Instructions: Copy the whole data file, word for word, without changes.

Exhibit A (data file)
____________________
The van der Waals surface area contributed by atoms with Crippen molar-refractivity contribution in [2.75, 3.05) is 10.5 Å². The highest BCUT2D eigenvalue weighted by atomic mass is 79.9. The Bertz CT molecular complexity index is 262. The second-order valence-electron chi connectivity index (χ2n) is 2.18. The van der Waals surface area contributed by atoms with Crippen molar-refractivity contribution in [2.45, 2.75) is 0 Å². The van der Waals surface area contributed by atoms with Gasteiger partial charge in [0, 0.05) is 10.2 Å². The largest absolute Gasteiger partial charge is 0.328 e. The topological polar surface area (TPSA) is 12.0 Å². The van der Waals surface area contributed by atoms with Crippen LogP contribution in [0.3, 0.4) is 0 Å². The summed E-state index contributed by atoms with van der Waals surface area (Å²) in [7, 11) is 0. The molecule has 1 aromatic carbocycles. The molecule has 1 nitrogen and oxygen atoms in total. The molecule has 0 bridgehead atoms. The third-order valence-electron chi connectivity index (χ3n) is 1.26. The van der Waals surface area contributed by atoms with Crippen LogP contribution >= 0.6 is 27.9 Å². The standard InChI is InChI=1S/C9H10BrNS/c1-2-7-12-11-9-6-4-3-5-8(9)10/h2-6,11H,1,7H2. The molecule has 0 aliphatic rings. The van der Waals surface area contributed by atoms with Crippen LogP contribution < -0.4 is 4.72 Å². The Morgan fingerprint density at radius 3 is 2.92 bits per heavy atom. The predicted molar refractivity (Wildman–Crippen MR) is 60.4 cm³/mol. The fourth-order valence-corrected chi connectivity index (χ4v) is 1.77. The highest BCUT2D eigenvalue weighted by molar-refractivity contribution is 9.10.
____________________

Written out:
The van der Waals surface area contributed by atoms with Crippen molar-refractivity contribution in [2.75, 3.05) is 10.5 Å². The highest BCUT2D eigenvalue weighted by atomic mass is 79.9. The Bertz CT molecular complexity index is 262. The second-order valence-electron chi connectivity index (χ2n) is 2.18. The van der Waals surface area contributed by atoms with Crippen molar-refractivity contribution in [2.45, 2.75) is 0 Å². The van der Waals surface area contributed by atoms with Gasteiger partial charge in [0, 0.05) is 10.2 Å². The largest absolute Gasteiger partial charge is 0.328 e. The topological polar surface area (TPSA) is 12.0 Å². The van der Waals surface area contributed by atoms with Crippen LogP contribution in [0.3, 0.4) is 0 Å². The summed E-state index contributed by atoms with van der Waals surface area (Å²) in [7, 11) is 0. The molecule has 1 aromatic carbocycles. The molecule has 1 nitrogen and oxygen atoms in total. The molecule has 0 bridgehead atoms. The third-order valence-electron chi connectivity index (χ3n) is 1.26. The van der Waals surface area contributed by atoms with Crippen LogP contribution >= 0.6 is 27.9 Å². The standard InChI is InChI=1S/C9H10BrNS/c1-2-7-12-11-9-6-4-3-5-8(9)10/h2-6,11H,1,7H2. The molecule has 0 aliphatic rings. The van der Waals surface area contributed by atoms with Crippen LogP contribution < -0.4 is 4.72 Å². The Morgan fingerprint density at radius 3 is 2.92 bits per heavy atom. The predicted molar refractivity (Wildman–Crippen MR) is 60.4 cm³/mol. The fourth-order valence-corrected chi connectivity index (χ4v) is 1.77. The highest BCUT2D eigenvalue weighted by molar-refractivity contribution is 9.10.